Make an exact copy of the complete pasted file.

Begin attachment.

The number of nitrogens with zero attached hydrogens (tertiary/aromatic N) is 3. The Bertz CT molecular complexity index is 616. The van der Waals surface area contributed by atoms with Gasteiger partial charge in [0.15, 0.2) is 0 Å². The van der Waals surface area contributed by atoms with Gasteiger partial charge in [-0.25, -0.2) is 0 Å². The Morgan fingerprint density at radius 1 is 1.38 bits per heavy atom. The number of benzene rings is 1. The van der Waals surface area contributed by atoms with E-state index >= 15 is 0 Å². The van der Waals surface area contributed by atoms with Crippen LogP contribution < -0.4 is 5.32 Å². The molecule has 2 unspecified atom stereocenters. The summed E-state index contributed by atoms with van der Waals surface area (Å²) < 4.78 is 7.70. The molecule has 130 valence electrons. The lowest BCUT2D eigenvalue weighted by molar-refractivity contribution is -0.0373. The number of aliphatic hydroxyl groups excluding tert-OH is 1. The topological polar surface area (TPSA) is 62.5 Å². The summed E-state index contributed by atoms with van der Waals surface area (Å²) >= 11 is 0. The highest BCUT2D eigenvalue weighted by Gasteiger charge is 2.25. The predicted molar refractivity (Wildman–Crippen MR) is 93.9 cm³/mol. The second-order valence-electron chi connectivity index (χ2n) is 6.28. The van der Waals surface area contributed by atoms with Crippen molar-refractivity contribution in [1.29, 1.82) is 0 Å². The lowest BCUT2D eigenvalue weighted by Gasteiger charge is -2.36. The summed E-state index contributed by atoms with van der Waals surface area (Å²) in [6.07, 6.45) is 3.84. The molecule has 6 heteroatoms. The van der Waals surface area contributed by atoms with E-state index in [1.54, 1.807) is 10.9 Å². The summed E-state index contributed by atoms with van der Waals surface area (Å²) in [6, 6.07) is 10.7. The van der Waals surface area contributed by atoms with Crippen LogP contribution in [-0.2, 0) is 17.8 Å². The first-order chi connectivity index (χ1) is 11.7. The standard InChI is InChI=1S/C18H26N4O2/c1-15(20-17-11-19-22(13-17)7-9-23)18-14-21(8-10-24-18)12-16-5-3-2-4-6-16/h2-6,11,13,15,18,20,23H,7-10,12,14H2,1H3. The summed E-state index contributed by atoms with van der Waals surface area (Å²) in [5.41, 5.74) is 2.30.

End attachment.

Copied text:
The number of nitrogens with zero attached hydrogens (tertiary/aromatic N) is 3. The Bertz CT molecular complexity index is 616. The van der Waals surface area contributed by atoms with Gasteiger partial charge in [0.15, 0.2) is 0 Å². The van der Waals surface area contributed by atoms with Gasteiger partial charge in [-0.25, -0.2) is 0 Å². The Morgan fingerprint density at radius 1 is 1.38 bits per heavy atom. The number of benzene rings is 1. The van der Waals surface area contributed by atoms with E-state index >= 15 is 0 Å². The van der Waals surface area contributed by atoms with Crippen LogP contribution < -0.4 is 5.32 Å². The molecule has 2 unspecified atom stereocenters. The summed E-state index contributed by atoms with van der Waals surface area (Å²) < 4.78 is 7.70. The molecule has 130 valence electrons. The lowest BCUT2D eigenvalue weighted by molar-refractivity contribution is -0.0373. The number of aliphatic hydroxyl groups excluding tert-OH is 1. The topological polar surface area (TPSA) is 62.5 Å². The summed E-state index contributed by atoms with van der Waals surface area (Å²) >= 11 is 0. The highest BCUT2D eigenvalue weighted by Gasteiger charge is 2.25. The predicted molar refractivity (Wildman–Crippen MR) is 93.9 cm³/mol. The second-order valence-electron chi connectivity index (χ2n) is 6.28. The van der Waals surface area contributed by atoms with Crippen molar-refractivity contribution in [1.29, 1.82) is 0 Å². The lowest BCUT2D eigenvalue weighted by Gasteiger charge is -2.36. The summed E-state index contributed by atoms with van der Waals surface area (Å²) in [6.07, 6.45) is 3.84. The molecule has 6 heteroatoms. The van der Waals surface area contributed by atoms with E-state index in [1.54, 1.807) is 10.9 Å². The summed E-state index contributed by atoms with van der Waals surface area (Å²) in [6, 6.07) is 10.7. The van der Waals surface area contributed by atoms with Crippen LogP contribution in [-0.2, 0) is 17.8 Å². The first-order chi connectivity index (χ1) is 11.7. The standard InChI is InChI=1S/C18H26N4O2/c1-15(20-17-11-19-22(13-17)7-9-23)18-14-21(8-10-24-18)12-16-5-3-2-4-6-16/h2-6,11,13,15,18,20,23H,7-10,12,14H2,1H3. The summed E-state index contributed by atoms with van der Waals surface area (Å²) in [5.41, 5.74) is 2.30.